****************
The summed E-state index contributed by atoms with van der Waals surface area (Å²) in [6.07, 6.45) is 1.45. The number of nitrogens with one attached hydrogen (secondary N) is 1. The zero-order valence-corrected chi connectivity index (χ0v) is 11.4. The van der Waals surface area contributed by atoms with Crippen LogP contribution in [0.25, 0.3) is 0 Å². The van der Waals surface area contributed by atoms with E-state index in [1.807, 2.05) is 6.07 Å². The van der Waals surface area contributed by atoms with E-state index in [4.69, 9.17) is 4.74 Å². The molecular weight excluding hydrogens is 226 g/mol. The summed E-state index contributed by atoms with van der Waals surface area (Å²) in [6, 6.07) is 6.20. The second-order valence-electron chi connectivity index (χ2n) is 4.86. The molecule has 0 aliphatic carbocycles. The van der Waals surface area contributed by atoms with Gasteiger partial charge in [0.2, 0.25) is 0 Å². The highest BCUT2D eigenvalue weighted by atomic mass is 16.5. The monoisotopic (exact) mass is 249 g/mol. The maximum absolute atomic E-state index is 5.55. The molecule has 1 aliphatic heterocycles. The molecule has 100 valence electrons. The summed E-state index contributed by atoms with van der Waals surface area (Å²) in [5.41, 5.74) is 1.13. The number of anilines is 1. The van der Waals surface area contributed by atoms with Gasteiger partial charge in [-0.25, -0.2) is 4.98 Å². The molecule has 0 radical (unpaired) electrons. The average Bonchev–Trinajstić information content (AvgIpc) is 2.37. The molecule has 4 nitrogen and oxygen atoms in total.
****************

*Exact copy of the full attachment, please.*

The summed E-state index contributed by atoms with van der Waals surface area (Å²) in [6.07, 6.45) is 1.45. The number of nitrogens with one attached hydrogen (secondary N) is 1. The zero-order valence-corrected chi connectivity index (χ0v) is 11.4. The van der Waals surface area contributed by atoms with Crippen LogP contribution in [0.25, 0.3) is 0 Å². The van der Waals surface area contributed by atoms with E-state index in [1.807, 2.05) is 6.07 Å². The van der Waals surface area contributed by atoms with E-state index in [4.69, 9.17) is 4.74 Å². The molecular weight excluding hydrogens is 226 g/mol. The summed E-state index contributed by atoms with van der Waals surface area (Å²) in [6, 6.07) is 6.20. The second-order valence-electron chi connectivity index (χ2n) is 4.86. The molecule has 0 aliphatic carbocycles. The van der Waals surface area contributed by atoms with Gasteiger partial charge in [0.2, 0.25) is 0 Å². The highest BCUT2D eigenvalue weighted by atomic mass is 16.5. The monoisotopic (exact) mass is 249 g/mol. The maximum absolute atomic E-state index is 5.55. The molecule has 1 aliphatic heterocycles. The molecule has 100 valence electrons. The summed E-state index contributed by atoms with van der Waals surface area (Å²) in [5.41, 5.74) is 1.13. The number of anilines is 1. The van der Waals surface area contributed by atoms with Gasteiger partial charge in [-0.25, -0.2) is 4.98 Å². The molecule has 0 radical (unpaired) electrons. The average Bonchev–Trinajstić information content (AvgIpc) is 2.37. The molecule has 4 nitrogen and oxygen atoms in total.